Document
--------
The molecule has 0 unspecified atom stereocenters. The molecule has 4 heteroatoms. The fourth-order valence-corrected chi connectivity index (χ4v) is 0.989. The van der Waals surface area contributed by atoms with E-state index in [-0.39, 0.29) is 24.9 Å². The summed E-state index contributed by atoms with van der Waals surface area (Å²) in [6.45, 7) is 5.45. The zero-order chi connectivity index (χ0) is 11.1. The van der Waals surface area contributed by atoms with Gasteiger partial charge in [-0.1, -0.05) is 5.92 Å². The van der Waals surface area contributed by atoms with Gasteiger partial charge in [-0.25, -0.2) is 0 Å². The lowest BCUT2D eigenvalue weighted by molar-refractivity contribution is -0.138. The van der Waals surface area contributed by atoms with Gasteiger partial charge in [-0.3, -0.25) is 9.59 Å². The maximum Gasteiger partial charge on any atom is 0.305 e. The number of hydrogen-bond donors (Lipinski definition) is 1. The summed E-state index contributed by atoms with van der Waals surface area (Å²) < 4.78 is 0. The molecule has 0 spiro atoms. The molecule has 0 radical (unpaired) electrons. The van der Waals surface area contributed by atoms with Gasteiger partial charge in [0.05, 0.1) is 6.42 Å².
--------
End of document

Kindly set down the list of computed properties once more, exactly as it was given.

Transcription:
The molecule has 0 unspecified atom stereocenters. The molecule has 4 heteroatoms. The fourth-order valence-corrected chi connectivity index (χ4v) is 0.989. The van der Waals surface area contributed by atoms with E-state index in [-0.39, 0.29) is 24.9 Å². The summed E-state index contributed by atoms with van der Waals surface area (Å²) in [6.45, 7) is 5.45. The zero-order chi connectivity index (χ0) is 11.1. The van der Waals surface area contributed by atoms with Gasteiger partial charge in [-0.1, -0.05) is 5.92 Å². The van der Waals surface area contributed by atoms with Gasteiger partial charge in [-0.25, -0.2) is 0 Å². The lowest BCUT2D eigenvalue weighted by molar-refractivity contribution is -0.138. The van der Waals surface area contributed by atoms with Gasteiger partial charge in [-0.3, -0.25) is 9.59 Å². The maximum Gasteiger partial charge on any atom is 0.305 e. The number of hydrogen-bond donors (Lipinski definition) is 1. The summed E-state index contributed by atoms with van der Waals surface area (Å²) < 4.78 is 0. The molecule has 0 spiro atoms. The molecule has 0 radical (unpaired) electrons. The van der Waals surface area contributed by atoms with Gasteiger partial charge in [0.05, 0.1) is 6.42 Å².